Surgical site infection after penetrating abdominal trauma with bowel involvement: a comparison between HIV-seropositive and seronegative patients
Background: The influence of HIV-infection on surgical site infection (SSI) after surgery for penetrating abdominal trauma is not investigated and therefore not as yet elucidated. This prospective study was performed with the aim to compare the SSI rate in human immunodeficiency virus (HIV)-seropositive and HIV negative patients and to identify other risk factors for this abdominal wound complication.
Methods: 98 patients who underwent small or large bowel resection and subsequent anastomosis due to penetrating abdominal trauma were included in the study. Injury related factors as well as demographical and physiological parameters, including HIV-status were analysed and superficial and deep SSI incidence rates were evaluated.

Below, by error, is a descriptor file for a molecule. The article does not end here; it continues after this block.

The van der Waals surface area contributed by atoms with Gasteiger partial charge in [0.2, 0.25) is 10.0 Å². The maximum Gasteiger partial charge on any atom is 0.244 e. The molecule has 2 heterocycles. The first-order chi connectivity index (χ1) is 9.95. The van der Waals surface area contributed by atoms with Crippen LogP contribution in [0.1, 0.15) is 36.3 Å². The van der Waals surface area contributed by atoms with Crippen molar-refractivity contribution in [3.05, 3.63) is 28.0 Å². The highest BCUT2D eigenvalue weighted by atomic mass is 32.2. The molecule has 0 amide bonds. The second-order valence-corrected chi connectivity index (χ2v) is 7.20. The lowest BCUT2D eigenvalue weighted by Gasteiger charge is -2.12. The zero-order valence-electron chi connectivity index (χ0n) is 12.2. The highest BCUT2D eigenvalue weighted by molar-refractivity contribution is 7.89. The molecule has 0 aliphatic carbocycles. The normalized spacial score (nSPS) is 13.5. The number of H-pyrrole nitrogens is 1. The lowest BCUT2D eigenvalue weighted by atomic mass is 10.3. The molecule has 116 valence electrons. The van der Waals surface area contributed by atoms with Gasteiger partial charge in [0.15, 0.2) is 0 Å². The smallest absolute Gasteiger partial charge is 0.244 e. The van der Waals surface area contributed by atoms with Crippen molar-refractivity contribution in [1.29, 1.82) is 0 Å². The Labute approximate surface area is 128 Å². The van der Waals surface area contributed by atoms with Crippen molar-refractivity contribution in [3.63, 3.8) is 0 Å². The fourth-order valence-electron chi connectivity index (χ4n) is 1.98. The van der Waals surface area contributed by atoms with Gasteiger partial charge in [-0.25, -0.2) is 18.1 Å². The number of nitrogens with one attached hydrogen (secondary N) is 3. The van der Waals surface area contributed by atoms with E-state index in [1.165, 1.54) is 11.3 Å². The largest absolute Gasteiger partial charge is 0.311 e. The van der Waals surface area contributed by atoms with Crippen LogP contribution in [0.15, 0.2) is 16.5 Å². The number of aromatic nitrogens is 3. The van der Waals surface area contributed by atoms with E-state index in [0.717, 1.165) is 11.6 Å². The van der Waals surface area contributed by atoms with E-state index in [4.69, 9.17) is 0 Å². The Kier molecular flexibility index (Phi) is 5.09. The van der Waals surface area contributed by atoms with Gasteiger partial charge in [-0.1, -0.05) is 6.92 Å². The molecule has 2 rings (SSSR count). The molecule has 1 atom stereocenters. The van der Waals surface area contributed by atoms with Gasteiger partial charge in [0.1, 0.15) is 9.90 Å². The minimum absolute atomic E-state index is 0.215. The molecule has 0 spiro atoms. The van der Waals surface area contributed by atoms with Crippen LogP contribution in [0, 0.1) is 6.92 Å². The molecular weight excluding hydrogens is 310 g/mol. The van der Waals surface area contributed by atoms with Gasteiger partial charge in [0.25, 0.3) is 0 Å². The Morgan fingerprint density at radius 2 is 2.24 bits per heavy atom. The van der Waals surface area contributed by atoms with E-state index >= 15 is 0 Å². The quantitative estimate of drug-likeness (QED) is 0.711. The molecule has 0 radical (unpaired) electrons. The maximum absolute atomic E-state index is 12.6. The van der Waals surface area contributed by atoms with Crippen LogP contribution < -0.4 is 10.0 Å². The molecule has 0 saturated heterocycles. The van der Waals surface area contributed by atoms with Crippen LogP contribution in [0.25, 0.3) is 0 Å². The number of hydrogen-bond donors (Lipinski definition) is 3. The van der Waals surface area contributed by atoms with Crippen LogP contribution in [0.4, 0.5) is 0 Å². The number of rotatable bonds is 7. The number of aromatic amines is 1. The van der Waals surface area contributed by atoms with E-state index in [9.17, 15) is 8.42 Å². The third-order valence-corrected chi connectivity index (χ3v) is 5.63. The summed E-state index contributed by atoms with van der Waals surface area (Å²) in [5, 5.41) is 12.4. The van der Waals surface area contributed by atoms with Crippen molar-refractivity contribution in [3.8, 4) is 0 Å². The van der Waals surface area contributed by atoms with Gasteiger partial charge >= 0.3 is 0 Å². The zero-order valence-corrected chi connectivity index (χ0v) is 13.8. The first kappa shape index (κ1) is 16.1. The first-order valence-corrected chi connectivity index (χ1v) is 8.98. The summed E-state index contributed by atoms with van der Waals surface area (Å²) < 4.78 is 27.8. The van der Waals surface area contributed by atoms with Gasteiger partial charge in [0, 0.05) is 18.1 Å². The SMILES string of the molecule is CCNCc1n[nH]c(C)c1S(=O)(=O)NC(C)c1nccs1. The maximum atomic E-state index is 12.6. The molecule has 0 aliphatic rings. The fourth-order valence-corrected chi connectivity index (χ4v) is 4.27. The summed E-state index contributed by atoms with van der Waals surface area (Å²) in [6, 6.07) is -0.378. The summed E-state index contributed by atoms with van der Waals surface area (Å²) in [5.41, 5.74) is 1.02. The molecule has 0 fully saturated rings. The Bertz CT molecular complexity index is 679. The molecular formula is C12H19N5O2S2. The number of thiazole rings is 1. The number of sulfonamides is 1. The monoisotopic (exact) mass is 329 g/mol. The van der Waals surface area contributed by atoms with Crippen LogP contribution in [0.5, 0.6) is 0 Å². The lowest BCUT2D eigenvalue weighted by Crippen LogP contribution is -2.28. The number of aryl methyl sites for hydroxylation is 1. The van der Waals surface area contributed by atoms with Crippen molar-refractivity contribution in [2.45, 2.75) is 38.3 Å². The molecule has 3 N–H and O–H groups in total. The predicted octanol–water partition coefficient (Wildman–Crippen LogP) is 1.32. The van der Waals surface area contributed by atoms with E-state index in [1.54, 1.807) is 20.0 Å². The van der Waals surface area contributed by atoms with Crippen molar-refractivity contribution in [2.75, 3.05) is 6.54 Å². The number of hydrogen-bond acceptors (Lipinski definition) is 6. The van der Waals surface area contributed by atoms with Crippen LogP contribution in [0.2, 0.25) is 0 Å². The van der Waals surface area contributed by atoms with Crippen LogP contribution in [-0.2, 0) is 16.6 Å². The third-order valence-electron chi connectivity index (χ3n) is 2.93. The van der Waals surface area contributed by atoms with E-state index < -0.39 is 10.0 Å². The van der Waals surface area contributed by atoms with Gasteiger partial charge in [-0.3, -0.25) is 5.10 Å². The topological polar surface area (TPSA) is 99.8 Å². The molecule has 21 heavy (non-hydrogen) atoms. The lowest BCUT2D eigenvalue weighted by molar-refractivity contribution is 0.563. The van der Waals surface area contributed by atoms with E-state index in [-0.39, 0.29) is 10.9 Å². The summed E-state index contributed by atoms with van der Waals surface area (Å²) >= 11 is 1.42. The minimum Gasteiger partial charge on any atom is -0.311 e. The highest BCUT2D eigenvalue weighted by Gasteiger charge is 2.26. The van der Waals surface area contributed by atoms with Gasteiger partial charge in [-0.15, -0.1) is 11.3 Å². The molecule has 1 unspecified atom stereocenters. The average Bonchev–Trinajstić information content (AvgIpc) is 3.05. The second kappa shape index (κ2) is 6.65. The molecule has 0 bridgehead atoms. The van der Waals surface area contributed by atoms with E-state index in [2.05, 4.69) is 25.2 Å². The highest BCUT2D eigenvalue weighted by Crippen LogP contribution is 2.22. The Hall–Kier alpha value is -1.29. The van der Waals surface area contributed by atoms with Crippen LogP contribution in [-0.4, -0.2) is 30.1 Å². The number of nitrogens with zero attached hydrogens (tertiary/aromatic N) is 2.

Results: Of the 98 patients, 23 patients (23%) were HIV-seropositive. The overall superficial SSI rate was 45% and the deep SSI rate was 15%. No significant difference in SSI (superficial or deep) in the HIV-seropositive and -negative group was demonstrated (superficial SSI HIV-pos vs HIV-neg: 61% vs 40%; p = 0.172, deep SSI 22% vs 13%, p = 0.276). Multivariate analysis identified five independent risk factors for SSI: postoperative CD4 count < 250 cells/μl, postoperative albumin < 30 g/L, relook operation, anastomotic leak and colonic anastomosis.
Conclusion: HIV-infection is not an independent risk factor for developing SSI after penetrating abdominal trauma. Low postoperative CD4 count, irrespective of HIV status, low postoperative albumin, relook operation, anastomotic leak and colonic anastomosis are predictors for SSI irrespective of the HIV-serostatus. These factors should be considered in unison during the decision-making process of abdominal wound closure; planned secondary wound treatment or immediate application of negative pressure dressings in patients with a high-risk profile may decrease the hospital stay and the financial burden on the health care system.